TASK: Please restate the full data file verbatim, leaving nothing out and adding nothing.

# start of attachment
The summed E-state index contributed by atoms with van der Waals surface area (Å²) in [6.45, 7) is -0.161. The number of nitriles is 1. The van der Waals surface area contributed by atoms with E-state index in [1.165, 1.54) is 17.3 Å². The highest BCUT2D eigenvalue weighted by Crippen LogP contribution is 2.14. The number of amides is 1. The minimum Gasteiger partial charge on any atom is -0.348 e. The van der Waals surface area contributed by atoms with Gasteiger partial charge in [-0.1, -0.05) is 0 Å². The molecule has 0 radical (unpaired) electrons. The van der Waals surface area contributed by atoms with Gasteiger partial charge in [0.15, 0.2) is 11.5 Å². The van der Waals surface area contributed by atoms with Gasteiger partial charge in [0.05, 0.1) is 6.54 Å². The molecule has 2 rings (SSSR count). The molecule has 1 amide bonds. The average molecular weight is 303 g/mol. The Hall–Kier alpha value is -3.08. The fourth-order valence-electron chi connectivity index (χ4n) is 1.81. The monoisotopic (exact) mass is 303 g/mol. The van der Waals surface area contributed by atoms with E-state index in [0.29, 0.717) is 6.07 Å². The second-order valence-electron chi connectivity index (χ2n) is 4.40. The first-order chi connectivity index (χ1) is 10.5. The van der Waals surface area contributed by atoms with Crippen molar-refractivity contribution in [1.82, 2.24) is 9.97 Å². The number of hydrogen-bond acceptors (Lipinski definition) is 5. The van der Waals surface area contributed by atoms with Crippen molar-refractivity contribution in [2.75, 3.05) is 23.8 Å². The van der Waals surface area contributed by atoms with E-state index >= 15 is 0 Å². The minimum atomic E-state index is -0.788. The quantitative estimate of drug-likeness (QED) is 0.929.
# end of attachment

The summed E-state index contributed by atoms with van der Waals surface area (Å²) in [6.45, 7) is -0.161. The number of nitriles is 1. The van der Waals surface area contributed by atoms with E-state index in [1.165, 1.54) is 17.3 Å². The highest BCUT2D eigenvalue weighted by Crippen LogP contribution is 2.14. The number of amides is 1. The minimum Gasteiger partial charge on any atom is -0.348 e. The van der Waals surface area contributed by atoms with Gasteiger partial charge in [-0.1, -0.05) is 0 Å². The molecule has 0 radical (unpaired) electrons. The van der Waals surface area contributed by atoms with Gasteiger partial charge in [0.15, 0.2) is 11.5 Å². The van der Waals surface area contributed by atoms with Gasteiger partial charge in [0.05, 0.1) is 6.54 Å². The molecule has 2 rings (SSSR count). The molecule has 1 amide bonds. The average molecular weight is 303 g/mol. The Hall–Kier alpha value is -3.08. The fourth-order valence-electron chi connectivity index (χ4n) is 1.81. The monoisotopic (exact) mass is 303 g/mol. The van der Waals surface area contributed by atoms with E-state index in [0.29, 0.717) is 6.07 Å². The second-order valence-electron chi connectivity index (χ2n) is 4.40. The first-order chi connectivity index (χ1) is 10.5. The van der Waals surface area contributed by atoms with Crippen molar-refractivity contribution in [1.82, 2.24) is 9.97 Å². The number of hydrogen-bond acceptors (Lipinski definition) is 5. The van der Waals surface area contributed by atoms with Crippen molar-refractivity contribution in [2.75, 3.05) is 23.8 Å². The van der Waals surface area contributed by atoms with E-state index >= 15 is 0 Å². The minimum atomic E-state index is -0.788. The quantitative estimate of drug-likeness (QED) is 0.929.